With stakes this high, the average moviegoer might anticipate a massive shootout or intergalactic battle as “Arrival” heats up. Nothing of the sort happens. Villeneuve never relies on spectacle to sell the film; instead, he patiently lays the groundwork for a finale that reveals the firing of synapses in our brains as something worth celebrating and considering. This science-fiction tale has an optimism rooted in humanism, and that is something to celebrate. B+3stars





REVIEW: Out of the Furnace

11 09 2015

Out of the FurnaceThe small town, blue-collar workers in Scott Cooper’s “Out of the Furnace” are disappearing both from America and from the silver screen.  They deserve better than what they get here, a gritty realism riddled with clichéd storytelling conventions.

Cooper covers a lot of that up with a great cast that turns in predictably solid, if not dazzling, performances.  The explosiveness of Christian Bale, Woody Harrelson, and Casey Affleck in one movie alone is a sight to see no matter what. But it should be a powder keg, not a few sparks flying.

The film should receive some credit for being one of few to tackle the home-front experiences of Iraq War veterans like Affleck’s Rodney Baze.  He’s completely volatile, a pugnacious time bomb who will detonate if he cannot pulverize someone with his fists.  But everyone else in the Pennsylvania Rust Belt town in “Out of the Furnace” who tries to either defuse him or encourage him just fails to light up the screen in any way, shape, or form.

For a film whose title refers to an object capable of generating high temperatures, “Out of the Furnace” packs remarkably little heat.  C / 2stars





REVIEW: Southpaw

15 08 2015

Jake Gyllenhaal trained hard to get ripped and toned for his role as boxer Billy Hope in “Southpaw,” yet the physical transformation may not represent most impressive facet of his performance.  Underneath the chiseled six-pack of abs and behind the battered face does not necessarily lie the spirit of a champion.  In fact, Hope most resembles a pitbull backed into the corner of a cage.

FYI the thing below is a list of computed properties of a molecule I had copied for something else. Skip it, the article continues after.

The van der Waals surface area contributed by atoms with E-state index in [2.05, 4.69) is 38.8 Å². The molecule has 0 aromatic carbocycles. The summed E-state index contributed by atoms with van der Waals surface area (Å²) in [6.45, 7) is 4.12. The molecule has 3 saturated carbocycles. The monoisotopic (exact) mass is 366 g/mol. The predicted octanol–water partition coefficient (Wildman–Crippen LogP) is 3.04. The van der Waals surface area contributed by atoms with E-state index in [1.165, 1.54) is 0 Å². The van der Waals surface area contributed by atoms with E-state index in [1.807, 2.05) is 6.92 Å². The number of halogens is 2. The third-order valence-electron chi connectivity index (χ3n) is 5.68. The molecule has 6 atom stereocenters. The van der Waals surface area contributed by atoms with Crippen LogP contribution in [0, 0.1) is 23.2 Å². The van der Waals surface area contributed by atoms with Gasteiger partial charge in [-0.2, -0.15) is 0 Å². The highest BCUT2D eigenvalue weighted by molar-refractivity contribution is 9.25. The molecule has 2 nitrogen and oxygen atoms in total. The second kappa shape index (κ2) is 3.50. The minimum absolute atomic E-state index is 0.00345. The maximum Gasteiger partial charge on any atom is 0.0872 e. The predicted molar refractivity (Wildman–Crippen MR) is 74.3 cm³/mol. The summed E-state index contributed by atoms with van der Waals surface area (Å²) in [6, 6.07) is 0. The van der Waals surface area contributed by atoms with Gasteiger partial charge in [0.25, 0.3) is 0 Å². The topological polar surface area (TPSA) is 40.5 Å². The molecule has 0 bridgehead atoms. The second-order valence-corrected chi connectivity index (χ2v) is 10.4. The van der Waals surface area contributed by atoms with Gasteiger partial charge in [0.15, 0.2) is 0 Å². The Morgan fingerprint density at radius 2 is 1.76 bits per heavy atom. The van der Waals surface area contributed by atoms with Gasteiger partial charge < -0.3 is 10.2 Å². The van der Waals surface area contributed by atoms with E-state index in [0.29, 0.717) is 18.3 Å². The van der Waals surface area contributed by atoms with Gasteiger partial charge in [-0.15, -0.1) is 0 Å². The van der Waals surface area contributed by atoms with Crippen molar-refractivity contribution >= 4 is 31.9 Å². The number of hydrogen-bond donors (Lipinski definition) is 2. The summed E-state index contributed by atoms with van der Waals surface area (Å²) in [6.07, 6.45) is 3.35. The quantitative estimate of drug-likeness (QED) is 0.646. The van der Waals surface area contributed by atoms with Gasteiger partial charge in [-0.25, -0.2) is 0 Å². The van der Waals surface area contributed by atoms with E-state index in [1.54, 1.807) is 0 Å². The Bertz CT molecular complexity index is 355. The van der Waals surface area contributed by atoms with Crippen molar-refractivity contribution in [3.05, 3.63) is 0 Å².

Gyllenhaal makes the truly courageous choice not to play his character with some kind of rough-hewn heart that always finds a way to break through his hardened exterior. Hope came up through the New York City foster care system, never making peace with his parents before they passed and ending up incarcerated more than once.  To boot, he lacks some basic literacy skills (he’s unable to spell the word “incarcerted” with his daughter) and needs the firm support system provided by his wife, Rachel McAdam’s Maureen, to make even the most common-sense of decisions.

In Gyllenhaal’s hands, Hope becomes borderline unsympathetic.  If his character were dropped into the self-destructive drug addict role that Christian Bale played in “The Fighter,” we might not root for him.  Plenty of times in “Southpaw,” I questioned whether my desire to see him triumph came simply from the fact that writer Kurt Sutter made this character the protagonist.

When tragedy hits Hope, we feel pain not because we watch a good man drawn into a maelstrom of grief and anguish.  We feel pain because Gyllenhaal makes sure we know that this a person clearly ill-equipped to come to terms with the enormity of his wealth, power, and standing. A 43-0 record in the ring has not transformed Hope in any way. He’s still the same kid from the shelters who did not have the smarts to stay out of trouble.

Read the rest of this entry »





REVIEW: Dope

21 06 2015

DopeIf writer/director Rick Famuyiwa’s movie “Dope” were one of your friends at a party, he would be the friend that thinks himself invincible when letting any mind-altering substance enter his bloodstream.  This is the guy that thinks every jumbled fragment that leaves his mouth is divinely inspired and merits inclusion in some kind of philosophical toe.  He is the guy that makes dangerous decisions, assuming they are perfectly reasonable, and somehow convinces you to go along with them.